Playing with Google maps API – Part one

Ok, as announced in the previous post, let’s start to analyze how to work with Google maps (Javascript) API.
Preface: while I was writing I have been a little too verbose, so I won’t respect the previously declared steps, but I will add/modify them while posting.

1. Getting an API key

In order to use the Google maps service into our website/application, we have to go at the following address:, accept the terms and conditions, specify our website url (an API key will works only for the specified url and its sub-directories), click on the “Generate Api Key” button and waiting for its generation. Note that in order to get the key, we have to be logged with a google account, otherwise Google will invite you to register before letting use its service.
After the API key generation, we will redirected to a page showing:

– The Key (for example, by asking a key for the domain, we’ll get something like: ABQIAAAAswsigAo1t_SU1aGAbcpt8hSRoQh9m-phgHuyQptS3bFLHQ8pkBQR4s7kR1aUKqmyqavqMz-lfRX09Q)
– Where this key is valid (the url that we have requested)
– A basic HTML code sample to create a map with the Google service

The only external file that will need to use to realize our custom map is this:

<script type="text/javascript" src=";v=2&amp;key=GENERATED_KEY"></script>

2. Setting up the basic map

As we can see in the Google example, the first steps in order to display the map are: put a div in the page that will be the container (with a bit of stylesheet to set its dimension) and assign it an ID for a convenient way to retrieve it with the the Javascript DOM method document.getElementById(“DIV_ID”), waiting for the loading of the page (in the example Google uses the <body> onload attribute, to pass an initialization function that will be executed after the loading of the page, but we can use a custom window.onload = ourFunction, or $(document).ready() jQuery’s method, Ext.onReady() method or else according to the js library that we want to use or not) and then use the main Google maps class GMap2.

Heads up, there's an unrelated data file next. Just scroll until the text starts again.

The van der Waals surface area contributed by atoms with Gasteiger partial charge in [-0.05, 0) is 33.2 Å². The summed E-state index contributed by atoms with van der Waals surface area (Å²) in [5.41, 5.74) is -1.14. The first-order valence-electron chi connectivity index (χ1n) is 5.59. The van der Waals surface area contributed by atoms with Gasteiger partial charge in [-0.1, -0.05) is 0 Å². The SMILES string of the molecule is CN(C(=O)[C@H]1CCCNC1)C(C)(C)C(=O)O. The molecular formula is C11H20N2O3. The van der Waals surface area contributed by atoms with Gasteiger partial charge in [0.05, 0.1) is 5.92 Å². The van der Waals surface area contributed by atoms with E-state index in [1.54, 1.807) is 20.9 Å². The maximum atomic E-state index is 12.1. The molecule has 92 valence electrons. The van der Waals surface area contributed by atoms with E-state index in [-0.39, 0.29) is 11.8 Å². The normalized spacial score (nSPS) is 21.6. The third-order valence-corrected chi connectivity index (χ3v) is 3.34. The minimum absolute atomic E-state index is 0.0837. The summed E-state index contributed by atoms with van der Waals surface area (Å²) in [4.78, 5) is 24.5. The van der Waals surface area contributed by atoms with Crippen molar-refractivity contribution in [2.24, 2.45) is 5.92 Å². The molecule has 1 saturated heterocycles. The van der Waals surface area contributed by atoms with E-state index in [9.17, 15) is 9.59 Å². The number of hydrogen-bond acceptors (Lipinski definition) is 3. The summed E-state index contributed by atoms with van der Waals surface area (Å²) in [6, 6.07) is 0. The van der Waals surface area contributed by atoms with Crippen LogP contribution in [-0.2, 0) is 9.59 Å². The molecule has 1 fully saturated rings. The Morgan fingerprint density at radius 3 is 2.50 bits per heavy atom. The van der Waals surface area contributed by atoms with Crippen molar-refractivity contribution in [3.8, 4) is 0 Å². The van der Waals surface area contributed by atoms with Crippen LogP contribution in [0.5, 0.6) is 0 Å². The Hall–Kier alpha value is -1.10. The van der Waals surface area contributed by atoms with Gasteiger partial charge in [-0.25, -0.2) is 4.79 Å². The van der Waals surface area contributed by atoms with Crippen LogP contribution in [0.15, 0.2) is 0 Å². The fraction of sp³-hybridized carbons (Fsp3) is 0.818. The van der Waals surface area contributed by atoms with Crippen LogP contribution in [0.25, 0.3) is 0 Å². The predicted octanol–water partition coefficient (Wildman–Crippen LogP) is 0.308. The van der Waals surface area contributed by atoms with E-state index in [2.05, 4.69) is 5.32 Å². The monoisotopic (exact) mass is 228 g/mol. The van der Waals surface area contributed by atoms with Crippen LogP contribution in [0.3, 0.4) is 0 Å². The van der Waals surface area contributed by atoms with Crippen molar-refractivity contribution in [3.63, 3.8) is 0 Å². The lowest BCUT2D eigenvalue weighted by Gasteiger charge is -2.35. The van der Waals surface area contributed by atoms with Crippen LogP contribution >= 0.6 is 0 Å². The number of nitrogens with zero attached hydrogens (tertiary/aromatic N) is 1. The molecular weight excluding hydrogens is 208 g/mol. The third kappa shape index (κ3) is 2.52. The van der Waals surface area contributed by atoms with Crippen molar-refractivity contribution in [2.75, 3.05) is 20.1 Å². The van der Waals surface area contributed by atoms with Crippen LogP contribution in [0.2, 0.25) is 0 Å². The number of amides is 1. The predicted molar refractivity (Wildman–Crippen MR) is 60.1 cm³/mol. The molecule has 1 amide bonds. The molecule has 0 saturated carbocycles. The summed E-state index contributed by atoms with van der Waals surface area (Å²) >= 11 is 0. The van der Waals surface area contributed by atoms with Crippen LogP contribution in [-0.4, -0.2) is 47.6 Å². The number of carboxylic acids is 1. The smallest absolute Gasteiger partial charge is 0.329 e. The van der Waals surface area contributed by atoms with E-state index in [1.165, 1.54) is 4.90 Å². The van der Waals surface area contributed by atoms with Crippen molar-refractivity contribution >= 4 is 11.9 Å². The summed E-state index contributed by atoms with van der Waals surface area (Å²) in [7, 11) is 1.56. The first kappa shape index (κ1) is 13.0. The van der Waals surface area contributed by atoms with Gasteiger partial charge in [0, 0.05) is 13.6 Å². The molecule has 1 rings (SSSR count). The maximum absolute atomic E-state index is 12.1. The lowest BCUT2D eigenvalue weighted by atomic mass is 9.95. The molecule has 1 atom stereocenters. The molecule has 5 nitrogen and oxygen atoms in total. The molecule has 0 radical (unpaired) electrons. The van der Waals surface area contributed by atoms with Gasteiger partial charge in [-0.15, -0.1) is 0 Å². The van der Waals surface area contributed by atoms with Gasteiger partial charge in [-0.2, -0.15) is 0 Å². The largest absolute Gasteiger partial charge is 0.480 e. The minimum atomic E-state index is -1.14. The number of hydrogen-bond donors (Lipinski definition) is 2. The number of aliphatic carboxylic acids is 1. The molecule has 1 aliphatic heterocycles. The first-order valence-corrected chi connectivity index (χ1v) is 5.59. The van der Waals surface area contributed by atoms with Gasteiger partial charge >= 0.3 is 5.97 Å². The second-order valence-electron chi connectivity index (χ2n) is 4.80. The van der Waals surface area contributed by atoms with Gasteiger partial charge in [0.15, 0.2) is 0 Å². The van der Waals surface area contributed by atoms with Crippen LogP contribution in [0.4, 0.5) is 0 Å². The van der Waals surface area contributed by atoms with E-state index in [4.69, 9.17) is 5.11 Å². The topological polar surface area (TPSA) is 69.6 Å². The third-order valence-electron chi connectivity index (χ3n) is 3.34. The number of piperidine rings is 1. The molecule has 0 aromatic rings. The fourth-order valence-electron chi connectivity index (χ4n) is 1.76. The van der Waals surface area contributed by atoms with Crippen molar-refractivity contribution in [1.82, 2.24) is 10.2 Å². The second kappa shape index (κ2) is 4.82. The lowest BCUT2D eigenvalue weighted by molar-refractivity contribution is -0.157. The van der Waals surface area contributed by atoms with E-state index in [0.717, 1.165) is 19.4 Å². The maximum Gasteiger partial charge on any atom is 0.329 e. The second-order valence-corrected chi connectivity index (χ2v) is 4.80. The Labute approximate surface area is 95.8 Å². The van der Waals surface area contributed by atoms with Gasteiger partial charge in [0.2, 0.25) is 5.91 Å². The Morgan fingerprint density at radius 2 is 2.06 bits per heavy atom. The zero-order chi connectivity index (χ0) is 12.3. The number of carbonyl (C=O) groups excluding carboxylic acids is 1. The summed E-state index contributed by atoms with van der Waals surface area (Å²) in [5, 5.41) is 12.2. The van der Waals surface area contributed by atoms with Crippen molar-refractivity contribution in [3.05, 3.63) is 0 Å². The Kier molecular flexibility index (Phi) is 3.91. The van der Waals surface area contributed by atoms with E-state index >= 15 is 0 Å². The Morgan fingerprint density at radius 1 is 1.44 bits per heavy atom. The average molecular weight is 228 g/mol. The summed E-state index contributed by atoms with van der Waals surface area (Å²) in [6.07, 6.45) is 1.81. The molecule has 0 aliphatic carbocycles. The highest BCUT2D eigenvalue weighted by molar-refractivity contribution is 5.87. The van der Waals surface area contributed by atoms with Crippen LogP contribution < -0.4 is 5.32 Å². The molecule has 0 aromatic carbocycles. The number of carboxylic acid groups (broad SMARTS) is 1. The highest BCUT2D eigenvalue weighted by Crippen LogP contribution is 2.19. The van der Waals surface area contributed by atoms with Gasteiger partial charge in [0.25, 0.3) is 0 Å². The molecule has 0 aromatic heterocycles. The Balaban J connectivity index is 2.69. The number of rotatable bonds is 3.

The very basic code, to initialize the map is:

var map = new GMap2(document.getElementById("DIV_ID"));

However the line above will only produce a grey box with the Google logo, and the link “Terms of use”.
To display something into the map, we must tell Google what part of the world we want to see.
This can be possible by using the GMap2’s method setCenter(), which requires a GLatLng as a mandatory parameter, plus an optional zoom level.
As API reference says: GLatLng is a point in geographical coordinates longitude and latitude.
This is the code (in the minimal possible version):

map.setCenter(new GLatLng(0, 0));

The previous command, will produces a very general geographic view, that according to us div dimensions will show a repeated world’s map.
That’s because, we didn’t specify a zoom level, and so 0 (zero) is assumed by Google (which is the lowest possible value).
Let’s try to pass a zoom value of 1 and see what happen!

map.setCenter(new GLatLng(0, 0), 1);

Hei! Finally we can at least read the names of the countries and pacific and Indian oceans… but is still not so funny, let’s move on!

3. Positioning the map on a given location

To positioning the map on a specific geographic location we have to know the latitude and longitude coordinates and passing them into the GLatLng,
constructor’s arguments. The basic way to do this, is to use website, search for a location (for example “Italy”), click on “Link”
button (the last link above the map) and extract the queryString parameter “ll”, which in my test for Italy are “41.87194,12.56738”.


By using the setCenter() method, in this way:

map.setCenter(new GLatLng(41.87194, 12.56738), 5);

We are able to visualize the whole Italy, plus others adjacent nations (in a 500×300 pixel div). This is how the map should be:


4. Add map controls

The map we have created so far doesn’t offer many features, except the drag and drop and the doubleclick to zoom, which is enabled by default (to avoid that functionality we can use disableDoubleClickZoom() map’s method, and we can eventually toggle it alternating with enableDoubleClickZoom() and checking for its status with doubleClickZoomEnabled() which returns a boolean indicating if is active or not).
To add a map control, we have to use the addControl() method and pass an instance of the desired control.
The following are the basic controls that Google maps offers:

map.addControl(new GMapTypeControl());

That will display:


map.addControl(new GHierarchicalMapTypeControl());

That will display:


map.addControl(new GMenuMapTypeControl(false));
// we can pass true to display short names

That will display:


map.addControl(new GSmallZoomControl());

That will display:


map.addControl(new GSmallMapControl());

That will display:


map.addControl(new GLargeMapControl());

That will display:


map.addControl(new GScaleControl());

That will display:


map.addControl(new GOverviewMapControl());

That will display:


Many controls are mutually exclusive, ie if we use for example both GSmallMapControl and GLargeMapControl the result is an ugly sovrapposition of these.